Last week, two of the largest European airline companies -- British Airways parent International Airlines Group (IAG) and Deutsche Lufthansa (OTC:DLAK.Y) -- announced plans to reduce their aircraft spending. Under pressure due to high labor costs, the strong dollar, and vicious competition from budget carriers, both companies want to save money by keeping older planes in service while bringing in some used aircraft.
Obviously, this isn't good news for Boeing (NYSE:BA) and Airbus (OTC:EADSY). Both aircraft manufacturers certainly preferred the order frenzy of a few years ago. Nevertheless, these moves by airlines to reduce capital spending aren't quite as disastrous for Boeing and Airbus as they may appear to be on the surface.
What the airlines are doing
Last Wednesday, in conjunction with Lufthansa's Q3 earnings report, CEO Carsten Spohr stated that the company was looking to buy more used aircraft in the coming years. This would allow it to reduce its capital expenditures after 2017.
Spohr explained that the combination of low fuel prices, new programs to extend the useful lives of existing aircraft, and good availability on the used aircraft market makes it a great time to pivot away from buying new aircraft. He said that Lufthansa was particularly interested in buying used aircraft for short-haul routes.
Meanwhile, at an investor meeting on Friday, IAG announced plans to reduce capital spending over the next five years by 1 billion euros. It will do so by extending the lives of the British Airways Boeing 747 and Boeing 777 fleets, squeezing in 52 more seats on some 777s that will be used for leisure routes from Gatwick Airport and buying more used aircraft -- for both short-haul and long-haul routes.
Narrowbody backlogs are huge
Efforts by Lufthansa and IAG to reduce spending on narrowbody aircraft won't hurt Boeing at all -- both companies use Airbus A320-family planes for short-haul routes.
However, Airbus doesn't have much to worry about, either. It has a backlog of roughly 5,500 firm orders for A320-family aircraft. That represents more than 10 years of output at today's production rate. Airbus plans to increase A320-family output over the next few years, but even at the peak production rate of 60 per month, it would take eight years to build that many planes.
Thus, if a few dozen orders are deferred, it won't impact Airbus' production plans. If anything, it could be helpful by opening up scarce A320neo slots over the next several years.
Furthermore, the austerity moves at Lufthansa and IAG are largely a response to expansion by European budget carriers like Ryanair, EasyJet, and Norwegian Air Shuttle. Boeing and Airbus are happy to sell lots of new 737s and A320s to those up-and-coming carriers, even if it means selling fewer to established airlines.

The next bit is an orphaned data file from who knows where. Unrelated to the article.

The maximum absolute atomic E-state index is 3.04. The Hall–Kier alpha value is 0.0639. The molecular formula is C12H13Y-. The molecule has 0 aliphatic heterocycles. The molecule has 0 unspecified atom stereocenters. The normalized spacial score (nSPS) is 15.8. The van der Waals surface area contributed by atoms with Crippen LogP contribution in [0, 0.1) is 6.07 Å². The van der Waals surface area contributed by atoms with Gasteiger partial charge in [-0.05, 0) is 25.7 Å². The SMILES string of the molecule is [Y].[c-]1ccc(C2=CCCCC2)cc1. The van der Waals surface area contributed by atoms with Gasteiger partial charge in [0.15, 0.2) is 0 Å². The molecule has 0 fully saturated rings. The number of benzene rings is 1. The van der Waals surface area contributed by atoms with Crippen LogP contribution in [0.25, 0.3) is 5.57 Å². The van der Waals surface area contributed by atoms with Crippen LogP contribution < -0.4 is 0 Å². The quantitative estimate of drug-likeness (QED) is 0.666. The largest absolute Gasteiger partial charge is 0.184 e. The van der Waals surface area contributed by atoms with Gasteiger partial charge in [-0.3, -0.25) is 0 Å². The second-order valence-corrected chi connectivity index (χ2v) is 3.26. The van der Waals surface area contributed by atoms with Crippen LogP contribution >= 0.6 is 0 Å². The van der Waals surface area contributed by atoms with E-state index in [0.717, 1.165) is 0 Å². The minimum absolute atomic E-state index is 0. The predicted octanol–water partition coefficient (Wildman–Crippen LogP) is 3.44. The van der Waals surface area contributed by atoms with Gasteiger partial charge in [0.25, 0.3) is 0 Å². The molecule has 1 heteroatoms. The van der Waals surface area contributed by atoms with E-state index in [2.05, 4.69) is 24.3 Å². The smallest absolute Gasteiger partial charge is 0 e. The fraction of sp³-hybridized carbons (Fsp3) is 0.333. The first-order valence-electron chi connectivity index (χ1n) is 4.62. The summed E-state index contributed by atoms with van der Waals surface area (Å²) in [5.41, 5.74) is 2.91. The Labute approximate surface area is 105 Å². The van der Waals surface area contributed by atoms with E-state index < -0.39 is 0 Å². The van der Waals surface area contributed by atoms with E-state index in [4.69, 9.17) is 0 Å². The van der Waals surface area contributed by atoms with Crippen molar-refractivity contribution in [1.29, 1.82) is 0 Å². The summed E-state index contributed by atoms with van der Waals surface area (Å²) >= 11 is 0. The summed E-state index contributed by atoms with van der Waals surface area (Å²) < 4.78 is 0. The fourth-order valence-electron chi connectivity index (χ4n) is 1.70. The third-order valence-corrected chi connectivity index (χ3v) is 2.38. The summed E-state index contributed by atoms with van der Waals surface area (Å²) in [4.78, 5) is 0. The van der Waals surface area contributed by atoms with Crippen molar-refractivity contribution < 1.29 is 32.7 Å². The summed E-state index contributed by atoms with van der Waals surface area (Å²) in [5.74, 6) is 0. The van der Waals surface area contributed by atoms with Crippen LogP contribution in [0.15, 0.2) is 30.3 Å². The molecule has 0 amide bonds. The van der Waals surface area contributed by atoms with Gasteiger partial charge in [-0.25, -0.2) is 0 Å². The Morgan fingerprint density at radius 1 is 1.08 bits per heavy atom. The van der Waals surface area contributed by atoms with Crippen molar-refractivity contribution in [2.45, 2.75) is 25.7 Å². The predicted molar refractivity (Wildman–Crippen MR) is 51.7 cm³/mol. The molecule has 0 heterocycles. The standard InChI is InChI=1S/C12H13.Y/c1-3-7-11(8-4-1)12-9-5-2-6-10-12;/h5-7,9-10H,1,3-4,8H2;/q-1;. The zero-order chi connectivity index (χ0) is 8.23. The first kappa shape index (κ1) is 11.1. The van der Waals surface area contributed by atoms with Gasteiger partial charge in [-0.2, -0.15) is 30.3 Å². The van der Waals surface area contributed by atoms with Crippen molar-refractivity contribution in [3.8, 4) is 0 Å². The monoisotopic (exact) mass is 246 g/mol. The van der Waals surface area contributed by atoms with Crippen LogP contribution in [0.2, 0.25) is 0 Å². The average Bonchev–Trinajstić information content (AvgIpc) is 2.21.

Widebodies will be replaced eventually
In the widebody market, order backlogs tend to be shorter. Thus, deferrals are more likely to negatively impact production.
However, Lufthansa is making most of its adjustments on the narrowbody side of its fleet. With a large number of aging four-engine A340s and 747s in its fleet, Lufthansa probably wants to take delivery of the Airbus A350 and Boeing 777X aircraft it has ordered to replace them.
IAG subsidiary British Airways seems more interested in keeping older widebodies in service and buying used widebodies. As a result, it is reviewing its orders for Boeing 787s and A350s between now and 2020. Fortunately, those models have longer backlogs than the A330 and 777 families, which haven't been selling as well recently. Boeing is nearly sold out on the 787 until 2020, while Airbus' A350 backlog stretches even longer.
Additionally, while British Airways is extending the lives of its 747 and 777 fleets, those planes will need to be replaced eventually. All of its 747s were built in 1999 and earlier, which means the last ones will probably leave its fleet around 2025. Meanwhile, most of British Airways' 777s were built between 1995 and 2001 and will become ripe for retirement in the mid-2020s.
Thus, while British Airways might defer some 787 or A350 orders by a few years, over the next decade it will need more widebodies than what it has already ordered. Even if it goes with used aircraft, that's not the end of the world for Airbus and Boeing. By taking up used planes from Middle Eastern and Asian carriers, British Airways would help make room for new widebodies in those airlines' fleets.
Order backlogs are a big insurance policy
When the last big aircraft order cycle peaked in 1999, the order backlogs at Boeing and Airbus were a fraction of their current size. That made both companies vulnerable to a temporary downturn in demand. Even today, aircraft types with shorter backlogs like the 747, current-generation 777, A380, and A330 have proven vulnerable to demand fluctuations.
By contrast, order backlogs for the 737, 787, A320, and A350 aircraft families are quite long. This serves as an insurance policy against short-term demand fluctuations for Boeing and Airbus.
The shifting fleet plans at British Airways and Lufthansa will mainly impact orders for the A320 and to a lesser extent the 787 and A350. Both manufacturers are well positioned to absorb some order deferrals over the next few years while waiting for a new replacement cycle to take hold in the mid-2020s.